We had it about nine months and apparently had a brain tumor and lost it.

James has published a few coffee table books featuring his family’s rescue dogs.

When my stepson got married, we boarded the dogs in Odessa. We came back to get them and Surelee was there. I said to the lady who owns it, that it is a great dog. I don’t know the case, but the owner was paying for her to live at the boarding school. And I said we’ll take the dog.

I had Surelee until last year, and she passed away last July, she had a seizure. This is not unusual with the Boxers.

I had been dogless for about two weeks, and as soon as they found out you didn’t have a dog, at least with me, they started calling me. They sent me information about a blind and deaf Boxer who was in Missouri, 10 years old, the owner couldn’t care for her anymore.

A week later they said they hadn’t found a home for this dog her name was Pearl so I called the owner. She was disabled and had to move out, so I met her in Columbia, and took the dog, checked her. She loved being here, everyone knew her. I had her about four months and then she died. She also had a seizure.

So I was dogless for, oh, about a month, and a friend that I went to school with in Turner that I hadn’t seen since I graduated, she had this picture of it. dog in a field in Carroll County, Missouri. He had wandered into a farm the day my father died, January 28 of this year.

I said it was 10 degrees outside, he’s not an outdoor dog, he’s a boxer. I was just going to take her to the rescue, because I could find her a home. I just didn’t think I was ready for another dog, and went to get him.

Charlie is named after James’ father, a former police chief.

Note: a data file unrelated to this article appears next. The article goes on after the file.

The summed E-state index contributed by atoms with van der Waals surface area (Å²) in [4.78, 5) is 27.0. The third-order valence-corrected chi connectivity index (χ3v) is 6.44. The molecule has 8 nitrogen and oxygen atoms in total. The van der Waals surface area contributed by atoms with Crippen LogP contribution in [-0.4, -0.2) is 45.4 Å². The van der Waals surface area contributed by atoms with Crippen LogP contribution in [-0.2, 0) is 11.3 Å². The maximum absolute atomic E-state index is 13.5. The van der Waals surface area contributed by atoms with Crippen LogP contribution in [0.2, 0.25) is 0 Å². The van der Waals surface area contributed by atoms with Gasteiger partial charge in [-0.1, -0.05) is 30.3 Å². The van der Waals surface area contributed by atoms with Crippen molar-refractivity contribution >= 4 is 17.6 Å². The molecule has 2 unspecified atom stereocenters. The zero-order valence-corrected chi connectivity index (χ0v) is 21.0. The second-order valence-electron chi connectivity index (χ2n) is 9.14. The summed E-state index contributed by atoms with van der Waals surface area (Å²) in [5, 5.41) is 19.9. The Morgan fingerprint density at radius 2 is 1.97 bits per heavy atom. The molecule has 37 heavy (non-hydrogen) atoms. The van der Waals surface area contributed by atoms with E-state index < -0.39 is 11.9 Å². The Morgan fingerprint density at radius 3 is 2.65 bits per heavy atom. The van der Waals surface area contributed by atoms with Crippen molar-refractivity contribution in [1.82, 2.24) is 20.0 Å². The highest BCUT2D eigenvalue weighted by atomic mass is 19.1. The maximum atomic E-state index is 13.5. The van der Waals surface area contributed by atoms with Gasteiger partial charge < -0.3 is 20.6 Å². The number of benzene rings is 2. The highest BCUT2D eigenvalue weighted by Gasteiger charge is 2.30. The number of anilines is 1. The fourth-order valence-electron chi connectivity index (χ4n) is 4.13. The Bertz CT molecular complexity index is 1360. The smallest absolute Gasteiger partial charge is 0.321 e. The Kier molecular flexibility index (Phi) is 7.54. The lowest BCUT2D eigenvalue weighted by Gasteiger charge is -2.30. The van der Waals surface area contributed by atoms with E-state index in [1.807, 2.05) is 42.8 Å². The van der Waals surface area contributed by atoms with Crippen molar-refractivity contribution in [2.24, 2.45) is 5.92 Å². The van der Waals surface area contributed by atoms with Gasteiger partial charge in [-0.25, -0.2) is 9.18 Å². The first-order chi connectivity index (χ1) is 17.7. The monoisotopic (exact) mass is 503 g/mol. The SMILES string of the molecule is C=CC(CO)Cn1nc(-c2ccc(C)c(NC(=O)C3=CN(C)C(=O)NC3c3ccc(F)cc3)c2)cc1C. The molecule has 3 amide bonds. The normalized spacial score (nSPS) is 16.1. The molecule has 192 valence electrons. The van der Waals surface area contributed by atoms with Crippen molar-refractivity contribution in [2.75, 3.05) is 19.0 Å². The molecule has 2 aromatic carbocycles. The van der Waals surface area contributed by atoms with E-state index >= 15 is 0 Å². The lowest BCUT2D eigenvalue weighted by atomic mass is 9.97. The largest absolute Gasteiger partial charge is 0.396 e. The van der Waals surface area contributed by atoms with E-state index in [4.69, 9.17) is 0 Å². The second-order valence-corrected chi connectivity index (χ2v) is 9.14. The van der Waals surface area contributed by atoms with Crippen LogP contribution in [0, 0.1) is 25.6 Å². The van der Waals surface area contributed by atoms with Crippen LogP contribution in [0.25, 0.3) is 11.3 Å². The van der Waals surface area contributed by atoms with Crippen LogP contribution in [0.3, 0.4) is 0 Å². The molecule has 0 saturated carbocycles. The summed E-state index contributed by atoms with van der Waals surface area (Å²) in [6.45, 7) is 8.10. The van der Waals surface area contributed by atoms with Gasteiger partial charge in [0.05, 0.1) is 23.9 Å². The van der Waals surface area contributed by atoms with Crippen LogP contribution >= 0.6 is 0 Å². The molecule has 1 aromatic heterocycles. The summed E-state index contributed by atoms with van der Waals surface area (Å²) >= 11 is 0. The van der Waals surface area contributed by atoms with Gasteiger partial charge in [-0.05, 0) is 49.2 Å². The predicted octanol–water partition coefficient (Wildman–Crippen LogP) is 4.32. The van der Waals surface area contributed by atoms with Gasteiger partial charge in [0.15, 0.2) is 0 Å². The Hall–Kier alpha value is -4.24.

There was no way I was going to get rid of him, he was the perfect dog, and I named him after my father, Charlie.

Another big part of the story is that my dad was a police chief in Arkansas, and the kids on the farm I got him from – that was before I even told them about anything. either when I was picking it up – the owner said well I don’t know what you want to call him, but my kids want to call him chef.

It’s like it’s weird; how is this thing going? My father was a chef and I had already decided to give it my father’s name. And like Pearl, Pearl came to me when I needed her the most, at the start of the divorce case. And I lost Surelee at the same time. Someone is watching me. Someone’s taking care of me.

Charlie was the perfect dog. He is very sociable, he gets along with everyone. He loves to drive the truck. He was just an exceptional companion. He gets along with my cats. This is the kind of dog you want to have. You can see his temper, like that, and that’s exactly how he was when I got him.

People ask me all the time, how do you do that, because you know you’re gonna lose them? I only take older dogs, I do not keep young dogs.

I don’t know what their life was like before, but I know how it will end. They will be very well taken care of, they will live the good life.

I cook for this dog. He eats well. He’s my mate. I try to take her wherever I can.

Along with the dogs I have had that I have lost, I have a shelf at home literally of their urns, all of their ashes. I bring them here to the Amos family funeral home, they cremate them for me, I keep them.

These are some of the most worthy animals I’ve ever seen, and I’ll make sure this is how it ends.

Rescue animals are the best. They know they have been saved. They can tell.